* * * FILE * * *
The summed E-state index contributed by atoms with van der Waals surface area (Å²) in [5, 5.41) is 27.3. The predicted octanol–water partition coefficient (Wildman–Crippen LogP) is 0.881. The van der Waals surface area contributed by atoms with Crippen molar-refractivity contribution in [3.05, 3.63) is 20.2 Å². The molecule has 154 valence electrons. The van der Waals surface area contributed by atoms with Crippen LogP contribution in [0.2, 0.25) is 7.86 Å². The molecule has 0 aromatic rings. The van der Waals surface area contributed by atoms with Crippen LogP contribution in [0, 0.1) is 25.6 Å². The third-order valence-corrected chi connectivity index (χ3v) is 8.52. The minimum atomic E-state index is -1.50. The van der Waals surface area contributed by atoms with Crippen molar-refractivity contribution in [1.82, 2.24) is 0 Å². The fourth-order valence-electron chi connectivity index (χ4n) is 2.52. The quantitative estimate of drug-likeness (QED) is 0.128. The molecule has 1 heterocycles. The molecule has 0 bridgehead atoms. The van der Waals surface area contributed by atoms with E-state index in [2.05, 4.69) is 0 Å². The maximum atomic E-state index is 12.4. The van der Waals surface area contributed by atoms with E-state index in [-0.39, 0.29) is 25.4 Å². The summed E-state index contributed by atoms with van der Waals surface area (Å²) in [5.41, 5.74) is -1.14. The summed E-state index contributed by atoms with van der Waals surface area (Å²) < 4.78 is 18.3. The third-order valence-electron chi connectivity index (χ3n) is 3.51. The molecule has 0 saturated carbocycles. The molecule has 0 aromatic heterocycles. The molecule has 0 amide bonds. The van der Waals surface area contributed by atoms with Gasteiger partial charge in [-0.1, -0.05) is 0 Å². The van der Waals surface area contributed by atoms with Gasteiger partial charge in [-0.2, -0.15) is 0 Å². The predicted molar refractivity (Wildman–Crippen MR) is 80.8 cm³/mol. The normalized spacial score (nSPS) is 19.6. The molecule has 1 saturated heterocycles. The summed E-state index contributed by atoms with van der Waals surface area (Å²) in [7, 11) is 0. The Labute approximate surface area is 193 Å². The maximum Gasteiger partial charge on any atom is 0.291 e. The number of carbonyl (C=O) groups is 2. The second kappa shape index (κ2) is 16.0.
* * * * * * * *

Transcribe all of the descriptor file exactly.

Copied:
The summed E-state index contributed by atoms with van der Waals surface area (Å²) in [5, 5.41) is 27.3. The predicted octanol–water partition coefficient (Wildman–Crippen LogP) is 0.881. The van der Waals surface area contributed by atoms with Crippen molar-refractivity contribution in [3.05, 3.63) is 20.2 Å². The molecule has 154 valence electrons. The van der Waals surface area contributed by atoms with Crippen LogP contribution in [0.2, 0.25) is 7.86 Å². The molecule has 0 aromatic rings. The van der Waals surface area contributed by atoms with Crippen LogP contribution in [0, 0.1) is 25.6 Å². The third-order valence-corrected chi connectivity index (χ3v) is 8.52. The minimum atomic E-state index is -1.50. The van der Waals surface area contributed by atoms with Crippen molar-refractivity contribution in [1.82, 2.24) is 0 Å². The fourth-order valence-electron chi connectivity index (χ4n) is 2.52. The quantitative estimate of drug-likeness (QED) is 0.128. The molecule has 1 heterocycles. The molecule has 0 bridgehead atoms. The van der Waals surface area contributed by atoms with E-state index in [2.05, 4.69) is 0 Å². The maximum atomic E-state index is 12.4. The van der Waals surface area contributed by atoms with E-state index in [-0.39, 0.29) is 25.4 Å². The summed E-state index contributed by atoms with van der Waals surface area (Å²) in [5.41, 5.74) is -1.14. The summed E-state index contributed by atoms with van der Waals surface area (Å²) < 4.78 is 18.3. The third-order valence-electron chi connectivity index (χ3n) is 3.51. The molecule has 0 saturated carbocycles. The molecule has 0 aromatic heterocycles. The molecule has 0 amide bonds. The van der Waals surface area contributed by atoms with Gasteiger partial charge in [-0.1, -0.05) is 0 Å². The van der Waals surface area contributed by atoms with Gasteiger partial charge in [-0.2, -0.15) is 0 Å². The predicted molar refractivity (Wildman–Crippen MR) is 80.8 cm³/mol. The normalized spacial score (nSPS) is 19.6. The molecule has 1 saturated heterocycles. The summed E-state index contributed by atoms with van der Waals surface area (Å²) in [7, 11) is 0. The Labute approximate surface area is 193 Å². The maximum Gasteiger partial charge on any atom is 0.291 e. The number of carbonyl (C=O) groups is 2. The second kappa shape index (κ2) is 16.0.